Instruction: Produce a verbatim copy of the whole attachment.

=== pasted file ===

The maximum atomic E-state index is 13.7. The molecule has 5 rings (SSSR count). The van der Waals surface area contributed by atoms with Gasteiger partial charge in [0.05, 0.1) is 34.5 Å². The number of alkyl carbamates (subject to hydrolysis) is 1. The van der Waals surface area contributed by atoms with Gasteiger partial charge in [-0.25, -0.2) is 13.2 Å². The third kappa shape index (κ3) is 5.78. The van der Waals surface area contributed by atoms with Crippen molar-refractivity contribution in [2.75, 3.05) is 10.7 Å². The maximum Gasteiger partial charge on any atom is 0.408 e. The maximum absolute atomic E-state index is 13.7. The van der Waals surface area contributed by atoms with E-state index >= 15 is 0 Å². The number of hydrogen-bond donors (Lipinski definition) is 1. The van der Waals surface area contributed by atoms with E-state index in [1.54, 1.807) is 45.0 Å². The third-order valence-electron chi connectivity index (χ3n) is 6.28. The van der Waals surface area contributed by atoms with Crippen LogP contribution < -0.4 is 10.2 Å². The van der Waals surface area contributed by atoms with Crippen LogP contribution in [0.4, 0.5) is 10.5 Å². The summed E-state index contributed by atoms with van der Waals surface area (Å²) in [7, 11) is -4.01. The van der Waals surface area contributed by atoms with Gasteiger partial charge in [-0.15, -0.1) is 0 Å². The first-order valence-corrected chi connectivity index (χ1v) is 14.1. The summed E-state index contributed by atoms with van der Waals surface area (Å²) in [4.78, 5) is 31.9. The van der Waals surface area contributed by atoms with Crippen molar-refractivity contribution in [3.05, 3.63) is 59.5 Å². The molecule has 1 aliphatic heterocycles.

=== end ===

The maximum atomic E-state index is 13.7. The molecule has 5 rings (SSSR count). The van der Waals surface area contributed by atoms with Gasteiger partial charge in [0.05, 0.1) is 34.5 Å². The number of alkyl carbamates (subject to hydrolysis) is 1. The van der Waals surface area contributed by atoms with Gasteiger partial charge in [-0.25, -0.2) is 13.2 Å². The third kappa shape index (κ3) is 5.78. The van der Waals surface area contributed by atoms with Crippen molar-refractivity contribution in [2.75, 3.05) is 10.7 Å². The maximum Gasteiger partial charge on any atom is 0.408 e. The maximum absolute atomic E-state index is 13.7. The van der Waals surface area contributed by atoms with E-state index >= 15 is 0 Å². The number of hydrogen-bond donors (Lipinski definition) is 1. The van der Waals surface area contributed by atoms with E-state index in [1.54, 1.807) is 45.0 Å². The third-order valence-electron chi connectivity index (χ3n) is 6.28. The van der Waals surface area contributed by atoms with Crippen LogP contribution < -0.4 is 10.2 Å². The van der Waals surface area contributed by atoms with Crippen LogP contribution in [0.4, 0.5) is 10.5 Å². The summed E-state index contributed by atoms with van der Waals surface area (Å²) in [7, 11) is -4.01. The van der Waals surface area contributed by atoms with Gasteiger partial charge in [-0.15, -0.1) is 0 Å². The first-order valence-corrected chi connectivity index (χ1v) is 14.1. The summed E-state index contributed by atoms with van der Waals surface area (Å²) in [4.78, 5) is 31.9. The van der Waals surface area contributed by atoms with Crippen molar-refractivity contribution in [3.05, 3.63) is 59.5 Å². The molecule has 1 aliphatic heterocycles.